Even as a Catholic group protests the premiere of “Jerry Springer: The Opera,” The Washington Post raises little concern over the show’s content.
By Julia Seward
Culture and Media Institute
July 25, 2008
Portraying Jesus as “half-naked, obese and spoiled” is just fine with The Washington Post.
The corpulent Christ is one of the characters of “Jerry Springer: The Opera,” which opened Wednesday at the Studio Theatre in D.C. The sacrilegious show inspired a Catholic group from Spring Grove, PA, to protest the premiere.
According to the Post, “The spoofy musical riff on daytime trash TV features talk show host Springer going to Hell to tape an episode with the Devil, Jesus, Mary and God. Jesus is half-naked, obese and spoiled; Mary is a dowdy housewife. There are Crucifixion jokes, Eucharist jokes, the singing of ‘Jerry eleison’ (instead of ‘Kyrie eleison’) and other bits we really don’t feel comfortable describing in a family newspaper. At the end, Springer emerges as the savior of mankind.”
Despite the show’s blatantly blasphemous storyline, Washington Post writers Amy Argetsinger and Roxanne Roberts raise little concern over the show’s appalling and religiously demeaning content.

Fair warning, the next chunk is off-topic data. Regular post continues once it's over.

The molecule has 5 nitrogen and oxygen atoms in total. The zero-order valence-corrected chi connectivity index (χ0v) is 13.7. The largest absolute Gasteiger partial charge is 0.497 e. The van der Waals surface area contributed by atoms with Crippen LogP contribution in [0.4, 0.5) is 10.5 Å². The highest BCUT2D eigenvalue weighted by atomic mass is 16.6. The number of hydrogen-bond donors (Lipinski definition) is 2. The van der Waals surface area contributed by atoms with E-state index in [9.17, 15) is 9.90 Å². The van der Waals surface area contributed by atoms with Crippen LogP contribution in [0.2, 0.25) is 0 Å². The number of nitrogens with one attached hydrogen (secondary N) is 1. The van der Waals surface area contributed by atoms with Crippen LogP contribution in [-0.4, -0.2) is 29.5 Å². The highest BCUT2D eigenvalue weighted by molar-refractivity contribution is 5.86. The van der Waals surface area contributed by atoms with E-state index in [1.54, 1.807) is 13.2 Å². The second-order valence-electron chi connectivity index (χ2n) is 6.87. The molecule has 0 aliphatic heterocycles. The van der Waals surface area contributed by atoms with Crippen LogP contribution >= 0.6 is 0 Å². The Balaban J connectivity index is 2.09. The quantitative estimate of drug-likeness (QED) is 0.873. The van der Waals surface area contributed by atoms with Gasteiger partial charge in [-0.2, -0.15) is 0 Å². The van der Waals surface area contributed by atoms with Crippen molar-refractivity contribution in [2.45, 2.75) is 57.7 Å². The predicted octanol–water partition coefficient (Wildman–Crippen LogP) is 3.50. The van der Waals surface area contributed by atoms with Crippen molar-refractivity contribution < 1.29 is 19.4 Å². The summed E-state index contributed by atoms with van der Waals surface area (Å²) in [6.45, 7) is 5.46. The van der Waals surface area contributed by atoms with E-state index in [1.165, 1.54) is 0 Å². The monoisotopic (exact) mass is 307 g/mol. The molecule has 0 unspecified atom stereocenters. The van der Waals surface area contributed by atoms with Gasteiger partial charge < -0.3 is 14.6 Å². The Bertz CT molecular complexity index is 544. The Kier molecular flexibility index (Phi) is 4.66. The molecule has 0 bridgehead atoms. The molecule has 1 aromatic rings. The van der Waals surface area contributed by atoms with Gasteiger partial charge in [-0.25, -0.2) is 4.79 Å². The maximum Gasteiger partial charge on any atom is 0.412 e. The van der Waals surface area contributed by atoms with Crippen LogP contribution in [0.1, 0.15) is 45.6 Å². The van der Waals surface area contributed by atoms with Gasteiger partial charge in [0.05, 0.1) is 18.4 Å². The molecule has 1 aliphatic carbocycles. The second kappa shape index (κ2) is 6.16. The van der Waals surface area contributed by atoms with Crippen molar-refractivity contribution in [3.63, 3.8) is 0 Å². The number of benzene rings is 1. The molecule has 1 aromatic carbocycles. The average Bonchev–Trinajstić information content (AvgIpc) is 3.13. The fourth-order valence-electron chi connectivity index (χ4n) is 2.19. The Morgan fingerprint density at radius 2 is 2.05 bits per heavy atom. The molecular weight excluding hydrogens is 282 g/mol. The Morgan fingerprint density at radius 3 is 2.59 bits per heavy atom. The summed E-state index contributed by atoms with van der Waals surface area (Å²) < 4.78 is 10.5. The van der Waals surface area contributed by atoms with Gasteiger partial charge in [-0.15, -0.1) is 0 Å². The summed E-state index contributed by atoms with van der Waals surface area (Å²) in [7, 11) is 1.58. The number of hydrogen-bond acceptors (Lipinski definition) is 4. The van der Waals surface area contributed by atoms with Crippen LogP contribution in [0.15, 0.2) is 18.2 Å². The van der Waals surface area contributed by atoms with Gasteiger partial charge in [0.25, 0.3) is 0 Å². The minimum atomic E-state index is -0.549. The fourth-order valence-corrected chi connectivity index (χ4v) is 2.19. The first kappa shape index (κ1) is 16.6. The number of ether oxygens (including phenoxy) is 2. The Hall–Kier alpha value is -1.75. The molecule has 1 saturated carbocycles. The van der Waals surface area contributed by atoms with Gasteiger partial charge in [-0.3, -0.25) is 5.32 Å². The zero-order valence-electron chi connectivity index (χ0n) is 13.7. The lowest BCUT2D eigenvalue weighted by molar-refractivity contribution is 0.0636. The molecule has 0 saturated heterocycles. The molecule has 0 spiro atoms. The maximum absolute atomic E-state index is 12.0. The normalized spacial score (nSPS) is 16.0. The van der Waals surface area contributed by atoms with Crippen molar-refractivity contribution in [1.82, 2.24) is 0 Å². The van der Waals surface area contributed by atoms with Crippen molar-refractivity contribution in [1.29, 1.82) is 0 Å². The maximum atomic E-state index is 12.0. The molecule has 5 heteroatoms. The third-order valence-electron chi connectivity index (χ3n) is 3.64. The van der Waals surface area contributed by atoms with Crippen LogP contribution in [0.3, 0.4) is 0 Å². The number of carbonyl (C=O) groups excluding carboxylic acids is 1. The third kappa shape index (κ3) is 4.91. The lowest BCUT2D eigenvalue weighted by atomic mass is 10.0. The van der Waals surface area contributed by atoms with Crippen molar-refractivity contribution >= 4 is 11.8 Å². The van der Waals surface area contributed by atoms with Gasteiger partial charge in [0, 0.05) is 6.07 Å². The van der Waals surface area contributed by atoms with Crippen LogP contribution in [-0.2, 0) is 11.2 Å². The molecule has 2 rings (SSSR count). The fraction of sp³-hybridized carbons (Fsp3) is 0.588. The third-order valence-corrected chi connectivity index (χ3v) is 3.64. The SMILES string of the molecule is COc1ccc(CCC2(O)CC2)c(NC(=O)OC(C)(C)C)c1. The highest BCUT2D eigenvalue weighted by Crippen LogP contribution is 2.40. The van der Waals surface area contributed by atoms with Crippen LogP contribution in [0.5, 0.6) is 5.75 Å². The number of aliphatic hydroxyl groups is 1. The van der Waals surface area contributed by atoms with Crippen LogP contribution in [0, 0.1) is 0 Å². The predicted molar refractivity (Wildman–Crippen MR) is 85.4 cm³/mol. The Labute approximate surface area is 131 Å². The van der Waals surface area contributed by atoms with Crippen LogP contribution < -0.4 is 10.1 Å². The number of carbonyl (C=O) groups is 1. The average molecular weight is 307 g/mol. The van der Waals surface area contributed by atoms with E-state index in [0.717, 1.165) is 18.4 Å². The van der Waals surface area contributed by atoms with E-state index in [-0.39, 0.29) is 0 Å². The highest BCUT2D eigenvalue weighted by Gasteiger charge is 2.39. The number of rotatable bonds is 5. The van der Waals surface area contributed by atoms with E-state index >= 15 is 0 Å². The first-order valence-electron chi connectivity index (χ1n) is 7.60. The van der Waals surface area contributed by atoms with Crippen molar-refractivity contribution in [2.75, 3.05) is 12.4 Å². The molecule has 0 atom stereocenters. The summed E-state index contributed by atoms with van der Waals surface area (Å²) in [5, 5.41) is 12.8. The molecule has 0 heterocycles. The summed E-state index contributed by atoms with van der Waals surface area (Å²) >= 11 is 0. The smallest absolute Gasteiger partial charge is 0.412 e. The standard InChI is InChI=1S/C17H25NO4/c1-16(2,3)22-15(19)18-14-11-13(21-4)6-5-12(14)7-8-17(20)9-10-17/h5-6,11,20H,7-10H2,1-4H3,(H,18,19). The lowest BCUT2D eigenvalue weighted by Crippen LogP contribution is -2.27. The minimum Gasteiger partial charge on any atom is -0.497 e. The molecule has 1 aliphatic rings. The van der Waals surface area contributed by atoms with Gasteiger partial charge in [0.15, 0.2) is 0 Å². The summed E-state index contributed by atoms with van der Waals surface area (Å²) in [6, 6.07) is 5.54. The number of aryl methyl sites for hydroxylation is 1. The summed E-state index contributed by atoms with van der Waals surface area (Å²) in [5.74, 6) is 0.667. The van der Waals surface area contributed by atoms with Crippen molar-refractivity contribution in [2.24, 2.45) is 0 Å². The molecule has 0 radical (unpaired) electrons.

In a Washington Post article entitled “Jerry Springer’ May Be Unholy, But Sales Are Divine,” Argetsinger and Roberts quote one woman who was inspired to buy a ticket to the show after witnessing the protest. The writers report, “For some passersby, it was enough to inspire them to buy a ticket—and help the show sell out.” A tourist from Florida is quoted as saying, “I thought, if they’re protesting it that much, it’s got to be good.”
The writers report that the Catholic group, the American Society for the Defense of Tradition, Family, and Property, condemns the show as “straight-up blasphemous.”
Despite queasiness over divulging more of the show’s content in a family-friendly newspaper, the writers do little more than ask “Hey, that is kinda blasphemous, isn’t it?”
Instead, the writers assure their readers that the show is a harmless spoof, quoting director Keith Alan Baker, who says, “‘This production is a parody, with tongue firmly in cheek. . . . No disrespect is intended.’”
Julia Seward is an intern at the Culture and Media Institute, a division of the Media Research Center.